Coping with Grief during COVID-19
People usually think of grief happening from the loss of a loved one. But grief can happen from any major change or loss. Grief can be experienced as feelings of shock, sadness, anger, and confusion. Grief can make people feel overwhelmed, lose interest in activities they used to enjoy, sleep less or more, or have changes in their appetite. These are normal responses to loss or change.
During COVID-19, many people may be experiencing grief because of the loss of their way of life before the closures and social distancing regulations. People can even feel grief for plans that have been delayed or canceled. These changes may seem less important compared to the loss of life, but the reality is that life suddenly doesn’t feel normal anymore. This is a big change and many people are grieving.
Below is a list of some things that you can do to help get through the grief:
- Reach out to family or friends by phone, text, email, or video calls. It helps to talk about it. Part of grief is thinking that no one else is feeling the same things. When you talk about it, you see that you are not alone.
- Exercise at home to music or an online video. Exercising can help your mind and body stay healthy.
- Go for a walk. Whenever possible, it is important to go for a walk, run, or bike ride.
- Try to keep up a healthy diet and remember to eat regularly. Taking care of your body helps your mind stay well too.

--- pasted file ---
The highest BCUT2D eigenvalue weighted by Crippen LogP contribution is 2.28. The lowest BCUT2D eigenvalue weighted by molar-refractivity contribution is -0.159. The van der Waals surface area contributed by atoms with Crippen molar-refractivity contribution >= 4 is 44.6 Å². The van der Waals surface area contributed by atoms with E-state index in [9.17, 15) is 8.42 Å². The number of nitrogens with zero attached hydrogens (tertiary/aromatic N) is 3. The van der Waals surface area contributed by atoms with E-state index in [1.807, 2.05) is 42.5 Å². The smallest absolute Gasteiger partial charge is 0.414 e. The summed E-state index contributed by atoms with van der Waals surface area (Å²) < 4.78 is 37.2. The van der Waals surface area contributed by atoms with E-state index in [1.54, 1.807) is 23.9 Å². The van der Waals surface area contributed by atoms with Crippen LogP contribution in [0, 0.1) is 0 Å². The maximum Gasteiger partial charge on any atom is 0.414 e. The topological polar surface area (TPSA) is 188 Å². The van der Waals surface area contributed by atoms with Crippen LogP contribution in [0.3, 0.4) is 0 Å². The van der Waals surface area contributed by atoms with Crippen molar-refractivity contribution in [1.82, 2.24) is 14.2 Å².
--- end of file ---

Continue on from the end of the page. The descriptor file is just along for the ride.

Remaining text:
- Reach out for professional help. Many counselors and therapists are offering phone or video call appointments. Professionals can help in handling strong feelings.
Be kind to yourself and others. Find ways to connect as much as possible. Remember, we will get through this together.
Losing a Loved One during COVID-19
Grief during COVID-19 is more difficult because we aren’t able physically be there for one another as we deal with the emotions. Feelings of sadness are normal after the death of a loved one, but During COVID-19, there is the additional challenge of social distancing regulations, and even quarantine, that prevent us from attending the service.
Traditions of grieving together and holding a funeral or memorial are helpful in processing the thoughts and emotions that come from such experiences. We are not able to share grief in ways that we have in the past. It can be helpful to find other ways of supporting one another during COVID-19.
Below are some suggestions that may help:
- If you are planning the service for a loved one who has passed, inquire about setting up streaming or video that you and others can watch from home. If you are not the one arranging the service, ask if streaming, listening to, or watching the service is possible.
- Look into online support groups for grief and loss.
- Arrange a virtual service for family and friends to share stories, memories, and feelings.
- Plan a memorial, celebration, or other service to commemorate your loved one after the changes because of COVID-19 has lessened. For example, you can look into the types of places you would want to hold the service, make a list of who to invite, and what you would like to say. Prepare for when you can put these plans into action.
- Think of ways that you can perform a ceremony or commemorate your loved one from home. You can try different things, like lighting a candle, planting flowers on your patio, or creating a commemorative photo journal can help.
These suggestions cannot replace the traditions of mourning together, but in such unprecedented times, we must search for solutions in any form possible. Consider reaching out to your health care provider and engaging other counseling resources for guidance on next steps.
Remember, you can find help coping with grief during COVID 19 by talking to a counselor.